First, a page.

The exhibition also sheds light on the post-war life of the Simon family using further items from the artist’s estate. It is not known whether Gerty Simon continued to work as a photographer after 1936. In 1940, both her husband and son – like almost all German emigrants in Great Britain – were imprisoned as “enemy aliens”. The family survived the war years however and received British citizenship in 1947. Gerty Simon stayed in Great Britain with her family until she died in 1970. After the death of their son in 2015, the family estate was transferred to the Wiener Holocaust Library. Founded in 1933, the library is now the world’s oldest institution for documenting Nazi rule and its crimes. Their collection consists of over a million documents – newspaper clippings, books, photographs and eyewitness reports – from countless contemporary witnesses. In 2019 the institution presented Gerty Simons’ photographs with the exhibition Berlin / London. The Lost Photographs of Gerty Simon for the first time.


Three TERRACE TALKS on the subjects of “Female photographers in Berlin in the 1920s“ (July 12th), “Female Photographers in Exile“ (August 2nd) and “Forgotten Female Artists“ (August 30th) will deepen the central issues of the exhibition. For each of the talks, two experts will give a short presentation with a specific thematic impulse, followed by a discussion which will be moderated by the director Dr. Lucy Wasensteiner.

Three PHOTO WORKSHOPS for children and teenagers accompany the exhibition in cooperation with the photographer and art educator Hanna Mattes. The two-hour workshops pick up on Gerty Simon’s portraits and let the participants create their own pictures apart from the typical selfie in order to encourage them to ask self exploring questions like “Who am I?“ and “How can I convey my character to the outside world?“.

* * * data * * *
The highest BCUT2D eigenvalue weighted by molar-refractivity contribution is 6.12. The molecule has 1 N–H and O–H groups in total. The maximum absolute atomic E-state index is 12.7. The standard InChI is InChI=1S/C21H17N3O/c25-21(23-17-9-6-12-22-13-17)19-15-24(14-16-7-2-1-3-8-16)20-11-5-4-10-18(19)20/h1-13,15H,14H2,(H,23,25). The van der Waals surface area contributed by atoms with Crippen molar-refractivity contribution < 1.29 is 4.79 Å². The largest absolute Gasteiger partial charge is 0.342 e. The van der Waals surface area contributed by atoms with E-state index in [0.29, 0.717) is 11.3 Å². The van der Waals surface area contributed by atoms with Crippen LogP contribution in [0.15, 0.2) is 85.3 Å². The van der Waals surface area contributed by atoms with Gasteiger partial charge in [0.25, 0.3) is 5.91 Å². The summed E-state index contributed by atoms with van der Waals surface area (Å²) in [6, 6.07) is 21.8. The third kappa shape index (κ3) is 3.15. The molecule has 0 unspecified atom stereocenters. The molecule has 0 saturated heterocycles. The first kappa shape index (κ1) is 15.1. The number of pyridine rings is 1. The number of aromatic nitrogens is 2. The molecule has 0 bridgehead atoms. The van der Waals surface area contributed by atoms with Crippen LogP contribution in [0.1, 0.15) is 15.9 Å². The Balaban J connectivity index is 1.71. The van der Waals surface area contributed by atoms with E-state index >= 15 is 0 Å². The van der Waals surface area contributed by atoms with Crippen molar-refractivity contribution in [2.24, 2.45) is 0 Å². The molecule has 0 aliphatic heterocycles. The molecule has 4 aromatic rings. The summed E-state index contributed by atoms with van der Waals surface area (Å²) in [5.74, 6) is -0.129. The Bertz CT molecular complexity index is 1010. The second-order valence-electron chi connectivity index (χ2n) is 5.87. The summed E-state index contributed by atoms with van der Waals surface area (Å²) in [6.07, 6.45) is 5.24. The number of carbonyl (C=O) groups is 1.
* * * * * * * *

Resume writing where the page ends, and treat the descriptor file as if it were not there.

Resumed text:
From July 2021, on the newly relaunched Liebermann-Villa website, the exhibition will be accompanied by a DIGITAL PROGRAM including an online presentation of the life and work of Gerty Simon, an audio guide and an international blog series on women artists in exile. Visitors are also invited to visit the Wiener Library’s “Finding Gerty” Flickr page, to help identify the many unknown sitters captured in Gerty Simon’s photographs (#FindingGerty).

Thursday, Sep 9, 2021, 6:30 – 7:30 pm
Zoom-Talk (held in English) in collaboration with the Wiener Holocaust Library. Please register here.

The exhibition is supported by the program for “Contemporary history and remembrance culture“ of the Berlin Senate Administration for Culture and Europe and is part of the festival year “1700 Years of Jewish Life in Germany”.
Wiener Holocaust Library Collections | Berliner Senatsverwaltung Für Kultur Und Europa | „1700 Jahre Jüdisches Leben In Deutschland“

July 4 — Oct 4, 2021
+ Framework program: please see above

Colomierstraße 3, 14109 Berlin
[District: Wannsee | Borough: Steglitz-Zehlendorf]

Opening hours: Daily except Tuesdays 10 am – 6 pm

Admission: 10 € / reduced 6 €
Limited tickets on site, please book your time slot ticket online!

+++ Please pay attention to the current Corona regulations of the respective gallery/institution. +++ Bitte beachten Sie die aktuellen Corona-Bestimmungen der jeweiligen Galerie/Institution.